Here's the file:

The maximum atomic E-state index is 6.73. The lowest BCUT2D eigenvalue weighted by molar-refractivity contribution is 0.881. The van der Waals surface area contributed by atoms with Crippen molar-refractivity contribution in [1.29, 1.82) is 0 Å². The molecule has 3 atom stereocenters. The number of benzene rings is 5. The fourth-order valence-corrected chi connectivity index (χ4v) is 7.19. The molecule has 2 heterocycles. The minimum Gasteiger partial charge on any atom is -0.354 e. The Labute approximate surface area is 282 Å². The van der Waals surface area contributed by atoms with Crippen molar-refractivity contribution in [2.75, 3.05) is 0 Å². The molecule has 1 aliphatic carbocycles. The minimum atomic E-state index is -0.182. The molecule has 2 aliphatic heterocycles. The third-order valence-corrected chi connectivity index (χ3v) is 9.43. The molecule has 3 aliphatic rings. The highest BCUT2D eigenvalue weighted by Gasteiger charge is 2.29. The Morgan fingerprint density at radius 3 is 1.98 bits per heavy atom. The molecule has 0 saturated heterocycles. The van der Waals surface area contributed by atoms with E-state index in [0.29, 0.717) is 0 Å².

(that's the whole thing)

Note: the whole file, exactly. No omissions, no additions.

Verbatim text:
The maximum atomic E-state index is 6.73. The lowest BCUT2D eigenvalue weighted by molar-refractivity contribution is 0.881. The van der Waals surface area contributed by atoms with Crippen molar-refractivity contribution in [1.29, 1.82) is 0 Å². The molecule has 3 atom stereocenters. The number of benzene rings is 5. The fourth-order valence-corrected chi connectivity index (χ4v) is 7.19. The molecule has 2 heterocycles. The minimum Gasteiger partial charge on any atom is -0.354 e. The Labute approximate surface area is 282 Å². The van der Waals surface area contributed by atoms with Crippen molar-refractivity contribution in [2.75, 3.05) is 0 Å². The molecule has 1 aliphatic carbocycles. The minimum atomic E-state index is -0.182. The molecule has 2 aliphatic heterocycles. The third-order valence-corrected chi connectivity index (χ3v) is 9.43. The molecule has 3 aliphatic rings. The highest BCUT2D eigenvalue weighted by Gasteiger charge is 2.29. The Morgan fingerprint density at radius 3 is 1.98 bits per heavy atom. The molecule has 0 saturated heterocycles. The van der Waals surface area contributed by atoms with E-state index in [0.29, 0.717) is 0 Å².